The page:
This brings to light a question that maybe someone can answer (again I'm
hoping my MS people are going to provide feedback to this). If I can
have security, audiences, views and content for an area what's the
advantage (or point) of having a site? I mean, I can create  an area (and
sub-areas) and have it auto-insert itself into my heirachial list of
areas I can't see a purpose for a site  (other than the fact that the
page won't have the Portal elements on it). I can create an area that
contains all the same contents as as site would (doc libraries, task
lists, etc) and have the added bonus of being able to reuse any list
anywhere (without having to resort to adding it to the central template
list via command line).

Bryan's idea of using Areas and Subareas seems to be a good solution. I
tried playing around with a trove type categorization of software for a
project portal using the site directory  list. I customized the list but
you can only get two levels with this (and it's a pain to maintain).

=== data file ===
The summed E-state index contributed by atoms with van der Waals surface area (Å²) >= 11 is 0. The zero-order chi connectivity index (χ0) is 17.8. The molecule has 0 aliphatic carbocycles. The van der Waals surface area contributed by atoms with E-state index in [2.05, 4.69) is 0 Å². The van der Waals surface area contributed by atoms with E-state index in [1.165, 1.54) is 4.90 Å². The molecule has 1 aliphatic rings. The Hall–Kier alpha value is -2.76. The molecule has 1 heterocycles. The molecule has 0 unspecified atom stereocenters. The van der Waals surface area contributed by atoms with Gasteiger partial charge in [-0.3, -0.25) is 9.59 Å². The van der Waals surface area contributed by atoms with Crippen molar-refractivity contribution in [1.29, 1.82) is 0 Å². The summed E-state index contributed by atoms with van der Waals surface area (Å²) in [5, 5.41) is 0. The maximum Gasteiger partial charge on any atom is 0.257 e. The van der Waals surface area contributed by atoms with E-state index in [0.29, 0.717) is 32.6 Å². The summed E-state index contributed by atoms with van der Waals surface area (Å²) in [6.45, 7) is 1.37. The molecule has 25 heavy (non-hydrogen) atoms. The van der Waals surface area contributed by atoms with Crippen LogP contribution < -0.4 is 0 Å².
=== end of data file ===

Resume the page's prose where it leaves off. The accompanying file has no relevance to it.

Plus I can't secure an individual area (say Financial) other than
securing the entire site, not the listing of it. With areas I get both.

The only disadvantage I can see is that I can't ripple security down
from an area to it's subareas like I can with sites  and subsites. Or am
I missing something here?

 
Answer #4    Answered By: Irene Moss     Answered On: Jan 03

I'm struggling with whether to use areas or sites. I'm leaning towards
areas, but finding some disadvantages:

Areas seem to have the following disadvantages: They do not allow for
security at the list/document library level while sites  do. Event lists
in an area will not allow for the creation of attached workspaces. The
members webpart does not work in areas.